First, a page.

Pardon in sight for shoe-throwing Kurd

Man who lobbed object at Turkish prime minister is nearing the end of his sentence

Reyes Rincón
The Syrian Kurd Hokman Joma.
The Syrian Kurd Hokman Joma. Julian Rojas (EL PAÍS)

A Syrian Kurd imprisoned for throwing his shoe at the Turkish prime minister outside Seville's City Hall moved one step closer to receiving absolution on Tuesday.

The public prosecutor's office has ruled in favor of pardoning Hokman Joma, who has been serving jail time since launching his shoe at Turkish Prime Minister Recep Tayyip Erdogan as he left Seville City Hall after collecting a prize on February 22, 2010.

The shoe failed to hit its target, but Joma was nevertheless handed a three-year sentence for a crime against the international community for attacking an authority figure.

During his trial Joma said he had just wanted his action to "draw attention" to the situation of Turkish Kurds, rather than hurt Erdogan. Throughout the Middle East, throwing your shoe at someone is considered a serious insult, rather than assault.

The public prosecutor's ruling comes just four months before the 29-year-old is due to complete his sentence. Joma was granted parole this summer and his lawyer has asked for him to be transferred to an open prison, though a decision is yet to be made on that request.

The two courts that previously ruled in the case, a criminal court and the provincial High Court in Seville, both agreed that the three-year sentence - the legal minimum that could be handed down for such an attack - was disproportionate in this case, leaving the door open for a pardon.

Joma's lawyer initiated proceedings to apply for a pardon, and on August 22, 2011, the Justice Ministry, then under the direction of Francisco Caamaño of the Socialist Party, requested the case file from the judge.

However, it wasn't until last February that the procedure was begun to consider the pardon. The magistrate had to bring together the public prosecutor's report, his own report and, if he considered it advisable, that of the prison board, in order to send a file to the Justice Ministry for the minister to decide whether or not to proceed.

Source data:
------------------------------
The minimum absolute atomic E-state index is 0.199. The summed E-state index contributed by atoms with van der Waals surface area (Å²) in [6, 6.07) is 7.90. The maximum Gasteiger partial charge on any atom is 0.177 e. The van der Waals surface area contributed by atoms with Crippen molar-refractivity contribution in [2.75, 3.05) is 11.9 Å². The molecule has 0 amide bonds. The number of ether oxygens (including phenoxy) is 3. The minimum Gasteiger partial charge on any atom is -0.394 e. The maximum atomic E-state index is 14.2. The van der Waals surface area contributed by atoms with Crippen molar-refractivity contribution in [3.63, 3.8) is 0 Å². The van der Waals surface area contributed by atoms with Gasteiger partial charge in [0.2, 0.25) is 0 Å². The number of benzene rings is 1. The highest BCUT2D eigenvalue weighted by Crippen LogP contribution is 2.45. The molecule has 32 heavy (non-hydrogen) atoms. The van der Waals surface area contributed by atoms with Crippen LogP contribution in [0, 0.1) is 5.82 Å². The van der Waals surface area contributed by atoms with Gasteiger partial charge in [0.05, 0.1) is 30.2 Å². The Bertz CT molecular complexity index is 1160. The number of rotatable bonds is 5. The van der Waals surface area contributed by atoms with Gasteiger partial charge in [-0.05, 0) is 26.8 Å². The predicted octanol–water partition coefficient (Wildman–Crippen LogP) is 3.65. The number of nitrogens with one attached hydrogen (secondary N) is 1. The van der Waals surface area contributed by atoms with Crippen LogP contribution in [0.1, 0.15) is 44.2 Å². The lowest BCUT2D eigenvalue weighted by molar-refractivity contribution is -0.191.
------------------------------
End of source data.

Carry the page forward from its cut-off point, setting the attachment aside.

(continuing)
"Excellent behavior"

Sources in the public prosecutor's office say the report only arrived from the judge last Monday.

On Tuesday morning the public prosecutor issued its ruling in favor of granting a pardon to Joma, basing its decision on a prison report that categorized his behavior as "excellent."

It also took into account the "not particularly serious nature of the facts" for which he was sentenced, and that there were no harmful consequences.

The ruling represents a change of position for the public prosecutor, which charged Joma during the trial and asked to exchange his prison sentence for deportation to Syria.

It was Joma himself who pleaded not to be taken back to his native country during the trial because he feared he would be tortured and the authorities would allow him to die in prison.

Joma's lawyer, Luis Ocaña, said he was "very satisfied" with the public prosecutor's decision, though regretted it had come so late. With just four months to go before Joma is due to be released, Ocaña said that obtaining a pardon would have been "more symbolic than having real consequences."

According to a ruling passed on October 22 by the judge who sentenced him, Joma will complete his sentence on February 20 next year.

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